December 13, 1999 – In the 1970’s a very courageous gentleman named Edward Durrell claimed that substantially all of the US Gold Reserve being stored at Ft. Knox was gone. Only 1,000 tonnes or so of the 8,500 tonnes supposedly being stored there remained. The rest had been secretly taken from Ft. Knox and shipped to London in 1967 and early 1968 for sale by President Johnson in an ill-fated attempt to keep the price of Gold at $35 per ounce.
Mr. Durrell provided a lot of anecdotal evidence to support his claim. These included eyewitness accounts of hundreds of Army trucks leaving Ft. Knox in the middle of the night over a period of many weeks, supposedly loaded with the Gold bounty. Other interesting but circumstantial evidence was the sudden and unexpected dismissal of Gordon Tether, business editor for London’s Financial Times, who published Mr. Durrell’s claims. To my knowledge, no mainstream US newspaper dared to publish Mr. Durrell’s allegations.
More circumstantial evidence emerged in the late 1970’s when the US Treasury auctioned some Gold in an attempt to keep the Gold price from rising rapidly. The bullion banks bidding in the auction received ‘coin-melt’ bars, not good delivery bars. The coin-melt bars were fabricated in the 1930’s after the Gold confiscation at that time. Coins are only 90% pure Gold, with 10% other metals added to provide durability to the Gold so that it can be used as coin without excessive wear or damage. In contrast, good delivery bars are 99% pure.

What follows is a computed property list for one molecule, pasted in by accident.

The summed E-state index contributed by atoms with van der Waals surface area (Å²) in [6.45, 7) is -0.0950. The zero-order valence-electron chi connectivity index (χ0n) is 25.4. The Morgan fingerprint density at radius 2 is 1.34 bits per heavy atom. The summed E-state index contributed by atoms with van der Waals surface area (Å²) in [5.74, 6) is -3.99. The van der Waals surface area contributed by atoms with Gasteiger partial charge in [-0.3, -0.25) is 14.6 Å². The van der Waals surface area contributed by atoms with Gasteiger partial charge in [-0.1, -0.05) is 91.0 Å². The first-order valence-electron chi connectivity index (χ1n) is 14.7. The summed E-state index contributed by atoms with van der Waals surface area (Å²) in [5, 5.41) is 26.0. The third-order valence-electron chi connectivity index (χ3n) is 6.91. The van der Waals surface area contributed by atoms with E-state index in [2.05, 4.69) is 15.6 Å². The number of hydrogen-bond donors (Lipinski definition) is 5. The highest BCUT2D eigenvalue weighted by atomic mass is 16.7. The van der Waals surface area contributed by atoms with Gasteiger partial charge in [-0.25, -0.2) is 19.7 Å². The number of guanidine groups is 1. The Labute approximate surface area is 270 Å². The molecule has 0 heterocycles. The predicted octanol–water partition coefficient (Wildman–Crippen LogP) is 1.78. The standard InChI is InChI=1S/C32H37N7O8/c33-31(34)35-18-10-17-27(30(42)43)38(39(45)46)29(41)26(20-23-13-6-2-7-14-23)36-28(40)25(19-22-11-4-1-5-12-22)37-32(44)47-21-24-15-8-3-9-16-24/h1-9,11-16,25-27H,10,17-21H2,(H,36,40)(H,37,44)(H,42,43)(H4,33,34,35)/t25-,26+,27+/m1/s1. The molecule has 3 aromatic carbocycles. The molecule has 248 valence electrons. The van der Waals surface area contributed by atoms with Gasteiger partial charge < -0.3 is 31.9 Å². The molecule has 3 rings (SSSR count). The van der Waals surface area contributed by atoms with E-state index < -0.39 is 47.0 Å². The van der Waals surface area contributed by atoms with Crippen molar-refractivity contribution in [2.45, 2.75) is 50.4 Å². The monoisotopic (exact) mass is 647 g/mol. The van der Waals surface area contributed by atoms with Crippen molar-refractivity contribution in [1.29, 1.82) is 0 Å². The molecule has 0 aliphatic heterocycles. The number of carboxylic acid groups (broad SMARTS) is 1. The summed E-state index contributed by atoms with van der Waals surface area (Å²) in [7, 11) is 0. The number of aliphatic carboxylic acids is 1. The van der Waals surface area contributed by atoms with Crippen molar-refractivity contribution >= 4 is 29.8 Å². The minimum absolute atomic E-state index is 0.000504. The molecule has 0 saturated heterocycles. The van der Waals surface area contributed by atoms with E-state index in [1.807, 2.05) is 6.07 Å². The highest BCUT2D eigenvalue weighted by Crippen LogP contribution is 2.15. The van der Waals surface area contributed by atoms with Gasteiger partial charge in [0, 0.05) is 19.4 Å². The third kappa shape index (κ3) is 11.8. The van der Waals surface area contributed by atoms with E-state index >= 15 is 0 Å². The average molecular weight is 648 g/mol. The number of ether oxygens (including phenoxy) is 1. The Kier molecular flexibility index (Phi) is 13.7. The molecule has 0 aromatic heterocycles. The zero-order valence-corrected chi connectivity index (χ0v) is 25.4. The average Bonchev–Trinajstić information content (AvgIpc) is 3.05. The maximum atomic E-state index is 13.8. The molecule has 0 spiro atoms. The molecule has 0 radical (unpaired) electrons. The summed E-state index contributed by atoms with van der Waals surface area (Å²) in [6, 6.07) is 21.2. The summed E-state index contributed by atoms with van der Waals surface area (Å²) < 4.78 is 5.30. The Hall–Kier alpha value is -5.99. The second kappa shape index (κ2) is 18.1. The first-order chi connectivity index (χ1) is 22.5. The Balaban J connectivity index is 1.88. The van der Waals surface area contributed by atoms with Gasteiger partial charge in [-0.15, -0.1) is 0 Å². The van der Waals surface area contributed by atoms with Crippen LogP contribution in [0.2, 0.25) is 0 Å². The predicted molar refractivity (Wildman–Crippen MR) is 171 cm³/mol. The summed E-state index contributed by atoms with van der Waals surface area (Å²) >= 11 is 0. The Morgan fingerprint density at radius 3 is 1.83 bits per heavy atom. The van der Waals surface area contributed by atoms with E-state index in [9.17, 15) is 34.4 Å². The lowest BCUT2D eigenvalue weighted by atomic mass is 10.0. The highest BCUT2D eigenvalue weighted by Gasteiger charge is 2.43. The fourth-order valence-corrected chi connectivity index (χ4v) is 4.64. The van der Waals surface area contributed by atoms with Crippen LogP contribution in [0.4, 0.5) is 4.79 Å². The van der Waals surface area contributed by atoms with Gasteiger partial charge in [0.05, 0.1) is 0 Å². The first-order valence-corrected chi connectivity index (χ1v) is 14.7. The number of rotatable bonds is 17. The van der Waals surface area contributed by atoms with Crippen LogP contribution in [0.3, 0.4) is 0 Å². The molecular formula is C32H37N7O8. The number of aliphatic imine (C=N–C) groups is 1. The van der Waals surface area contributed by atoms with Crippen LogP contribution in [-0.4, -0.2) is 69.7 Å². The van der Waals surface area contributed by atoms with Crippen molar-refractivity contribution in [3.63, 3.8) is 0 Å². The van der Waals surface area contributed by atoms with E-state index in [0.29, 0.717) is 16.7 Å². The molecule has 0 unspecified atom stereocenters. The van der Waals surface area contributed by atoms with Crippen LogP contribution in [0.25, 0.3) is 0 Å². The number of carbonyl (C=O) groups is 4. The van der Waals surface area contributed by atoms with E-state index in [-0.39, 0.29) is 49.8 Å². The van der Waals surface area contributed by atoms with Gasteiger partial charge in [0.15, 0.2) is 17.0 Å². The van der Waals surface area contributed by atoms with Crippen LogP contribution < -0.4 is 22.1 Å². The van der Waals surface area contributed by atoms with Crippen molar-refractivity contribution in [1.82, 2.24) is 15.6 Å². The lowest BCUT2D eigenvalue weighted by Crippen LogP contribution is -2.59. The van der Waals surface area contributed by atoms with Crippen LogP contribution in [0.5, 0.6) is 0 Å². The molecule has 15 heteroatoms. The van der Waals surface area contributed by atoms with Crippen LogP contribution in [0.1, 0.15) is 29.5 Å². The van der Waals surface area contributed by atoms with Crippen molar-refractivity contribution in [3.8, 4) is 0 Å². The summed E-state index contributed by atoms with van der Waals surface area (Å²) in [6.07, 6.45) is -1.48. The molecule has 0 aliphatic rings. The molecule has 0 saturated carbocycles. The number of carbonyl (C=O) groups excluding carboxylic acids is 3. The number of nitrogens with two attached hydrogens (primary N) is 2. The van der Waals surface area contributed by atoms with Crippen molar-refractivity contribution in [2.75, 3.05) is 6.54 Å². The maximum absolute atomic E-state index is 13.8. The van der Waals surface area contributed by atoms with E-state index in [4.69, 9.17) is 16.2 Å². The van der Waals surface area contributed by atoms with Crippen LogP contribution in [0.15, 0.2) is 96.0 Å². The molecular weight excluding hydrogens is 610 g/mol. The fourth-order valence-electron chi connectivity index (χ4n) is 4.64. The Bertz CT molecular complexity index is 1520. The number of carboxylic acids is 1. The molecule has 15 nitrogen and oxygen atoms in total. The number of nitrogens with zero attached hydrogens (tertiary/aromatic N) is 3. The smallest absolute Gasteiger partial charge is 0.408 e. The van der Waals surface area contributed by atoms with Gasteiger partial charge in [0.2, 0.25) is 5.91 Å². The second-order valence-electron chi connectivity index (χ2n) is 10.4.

Mr. Durrell alleged that the coin-melt bars were not taken to London because their source could easily have been identified, the US being the only country that seized their citizens’ Gold. Had the coin-melt bars been sold, the secret nature of the operation would have been compromised, so the coin-melt bars remained at Ft. Knox while the good delivery bars were sold in London in President Johnson’s diabolical, unsuccessful scheme. Subsequent administrations, too afraid of the consequences from telling the truth, have continued the cover-up.
Clearly, the above examples are not sufficient to prove Mr. Durrell’s claim, but one piece of evidence does raise serious questions. He claimed that a proper audit of the Gold reserve had not been made since the late 1950’s during the Eisenhower administration. Moreover, despite his best efforts to get an audit completed, including as I recall offers to pay for the audit himself (which were not hollow promises because he was a very wealthy businessman), no audit was undertaken. The reason? The US Treasury said it was unnecessary ‘because everyone knew that the Gold was still in Ft. Knox’.
The Treasury’s curious response always seemed incredulous to me, so I have remained open-minded about whether the Gold was there or not. After all, we now know that President Johnson had lied to the nation about the Gulf of Tonkin incident that dragged the US into war in Viet Nam, so who is to say that he didn’t also lie about the Gold in Ft. Knox?
Mr. Durrell passed away at age 90 in the early 1980’s. With his passing, and the decline in inflation and the Gold price from the 1980 highs, over time this controversy was largely forgotten. I too put it largely out of mind until the early 1990’s when I came to know a very wealthy industrialist with an interesting story.
I wrote about this gentlemen and his story in April 1994 (FGMR #143, Thinking the Unthinkable). He had requested anonymity, so I only refer to him as AndrÃ©, which is not his real name. AndrÃ© provided some additional interesting details, many of which filled in some unexplained gaps in Mr. Durrell’s allegations.